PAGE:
Though many people assume that success in radio depends on being in the right place at the right time and meeting the right people, Gates knows it takes more than that. The secret to her success goes back to her Berry roots: hard work. “I worked like there was no tomorrow,” she said. “I wanted to be in the radio station when a tornado was coming through. I wanted to see how the wires worked. I had an appreciation for how all the different departments come together. I loved it, and I volunteered a lot.” Gates’ career has strayed far from her initial ambition to be a forensic pathologist, but she wouldn’t change it for the world. “I figured out my path in life while I was at Berry,” she said with a wide smile, “and it was nothing like I had originally thought.” B Editor’s Note: The author of this story is a charter participant in Berry’s Gate of Opportunity Scholarship Program. She graduated in May with a degree in English.

Not to be ministered unto …

I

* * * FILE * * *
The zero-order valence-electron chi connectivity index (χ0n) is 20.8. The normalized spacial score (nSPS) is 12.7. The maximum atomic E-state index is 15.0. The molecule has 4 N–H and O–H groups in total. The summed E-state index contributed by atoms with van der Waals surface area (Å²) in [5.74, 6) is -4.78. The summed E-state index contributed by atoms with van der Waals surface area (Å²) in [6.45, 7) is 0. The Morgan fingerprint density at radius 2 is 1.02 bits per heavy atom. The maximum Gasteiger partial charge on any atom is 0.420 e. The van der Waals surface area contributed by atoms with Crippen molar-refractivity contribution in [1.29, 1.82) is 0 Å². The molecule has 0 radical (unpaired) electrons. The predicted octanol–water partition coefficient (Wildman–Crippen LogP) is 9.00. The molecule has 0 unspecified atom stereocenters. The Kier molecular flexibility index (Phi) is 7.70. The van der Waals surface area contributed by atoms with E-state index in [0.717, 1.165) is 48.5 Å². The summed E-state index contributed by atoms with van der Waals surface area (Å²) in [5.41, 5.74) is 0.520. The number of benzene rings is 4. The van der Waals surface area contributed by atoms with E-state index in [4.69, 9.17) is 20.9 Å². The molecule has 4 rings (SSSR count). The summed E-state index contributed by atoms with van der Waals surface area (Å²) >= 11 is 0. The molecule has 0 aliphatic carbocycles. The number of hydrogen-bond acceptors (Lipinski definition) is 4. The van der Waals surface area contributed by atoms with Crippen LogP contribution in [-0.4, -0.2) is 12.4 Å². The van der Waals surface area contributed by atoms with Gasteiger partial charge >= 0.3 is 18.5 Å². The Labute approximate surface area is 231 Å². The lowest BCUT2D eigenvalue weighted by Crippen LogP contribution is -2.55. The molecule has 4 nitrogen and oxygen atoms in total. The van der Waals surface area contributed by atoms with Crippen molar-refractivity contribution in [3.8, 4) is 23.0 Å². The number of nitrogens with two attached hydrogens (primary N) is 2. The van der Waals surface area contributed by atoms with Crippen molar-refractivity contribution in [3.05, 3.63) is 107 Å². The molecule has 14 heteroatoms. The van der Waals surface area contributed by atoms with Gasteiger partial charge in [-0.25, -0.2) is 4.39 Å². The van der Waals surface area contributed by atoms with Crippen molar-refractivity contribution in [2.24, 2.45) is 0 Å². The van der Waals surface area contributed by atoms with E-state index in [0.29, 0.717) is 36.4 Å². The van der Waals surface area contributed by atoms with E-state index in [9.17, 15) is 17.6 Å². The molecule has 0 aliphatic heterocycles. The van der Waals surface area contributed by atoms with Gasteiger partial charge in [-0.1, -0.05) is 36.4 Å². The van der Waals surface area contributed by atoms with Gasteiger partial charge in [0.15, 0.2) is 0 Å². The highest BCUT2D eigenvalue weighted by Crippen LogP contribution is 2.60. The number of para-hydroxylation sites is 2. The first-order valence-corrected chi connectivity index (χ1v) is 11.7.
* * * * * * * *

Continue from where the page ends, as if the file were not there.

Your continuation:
t was through her social media efforts with 94.9 The Bull that Kristen Gates met Mark Phillippe, president of the Georgia Chapter of the Turner Syndrome Society, a nonprofit dedicated to providing health-related resources to patients, families and physicians dealing with a rare genetic disease that affects young girls. Gates wound up joining Phillippe and his daughter for a benefit walk and even spent time in a dunk tank as a way of raising funds and awareness for those battling the disease. “Values like serving others are really important to me,” Gates said, “and I think that was fostered a lot at Berry.” Her efforts on behalf of those afflicted with Turner Syndrome have not gone unnoticed, catching the attention of a fellow alumna with a personal connection to the disease, who took the time to share her appreciation with Berry’s alumni office. “I have a 9-year-old daughter with Turner Syndrome who, like most other girls and women with TS, has a variety of medical and other issues associated with this condition,” explained Andrea Bryson Alexander (98C, 99G). “There are many ups and downs with it, so when someone like Kristen volunteers her time and effort to raise awareness and funds for our girls, it fills my heart with warmth and gratitude. “I only recently discovered that Kristen is an alumna of Berry, and I have to say that it brought tears to my eyes to know that someone with such a giving heart and attitude attended and graduated from Berry.”